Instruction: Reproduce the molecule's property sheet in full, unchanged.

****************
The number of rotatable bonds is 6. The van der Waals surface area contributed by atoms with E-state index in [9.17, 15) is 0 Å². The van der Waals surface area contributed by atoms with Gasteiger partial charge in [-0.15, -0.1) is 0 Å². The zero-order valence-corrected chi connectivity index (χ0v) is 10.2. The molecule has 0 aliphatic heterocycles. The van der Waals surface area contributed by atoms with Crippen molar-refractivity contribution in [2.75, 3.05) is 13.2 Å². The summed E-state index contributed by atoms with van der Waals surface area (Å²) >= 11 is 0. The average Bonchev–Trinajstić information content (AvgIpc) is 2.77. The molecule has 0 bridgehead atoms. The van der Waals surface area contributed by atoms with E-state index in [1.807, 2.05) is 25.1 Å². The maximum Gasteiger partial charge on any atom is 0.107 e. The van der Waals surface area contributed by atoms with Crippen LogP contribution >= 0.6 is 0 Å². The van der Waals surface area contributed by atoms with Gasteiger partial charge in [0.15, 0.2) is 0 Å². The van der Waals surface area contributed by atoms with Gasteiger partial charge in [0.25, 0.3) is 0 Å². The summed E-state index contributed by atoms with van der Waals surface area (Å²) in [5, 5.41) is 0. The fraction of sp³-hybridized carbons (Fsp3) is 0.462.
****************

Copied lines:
The number of rotatable bonds is 6. The van der Waals surface area contributed by atoms with E-state index in [9.17, 15) is 0 Å². The van der Waals surface area contributed by atoms with Gasteiger partial charge in [-0.15, -0.1) is 0 Å². The zero-order valence-corrected chi connectivity index (χ0v) is 10.2. The molecule has 0 aliphatic heterocycles. The van der Waals surface area contributed by atoms with Crippen molar-refractivity contribution in [2.75, 3.05) is 13.2 Å². The summed E-state index contributed by atoms with van der Waals surface area (Å²) >= 11 is 0. The average Bonchev–Trinajstić information content (AvgIpc) is 2.77. The molecule has 0 bridgehead atoms. The van der Waals surface area contributed by atoms with E-state index in [1.807, 2.05) is 25.1 Å². The maximum Gasteiger partial charge on any atom is 0.107 e. The van der Waals surface area contributed by atoms with Crippen LogP contribution >= 0.6 is 0 Å². The van der Waals surface area contributed by atoms with Gasteiger partial charge in [0.15, 0.2) is 0 Å². The van der Waals surface area contributed by atoms with Gasteiger partial charge in [0.25, 0.3) is 0 Å². The summed E-state index contributed by atoms with van der Waals surface area (Å²) in [5, 5.41) is 0. The fraction of sp³-hybridized carbons (Fsp3) is 0.462.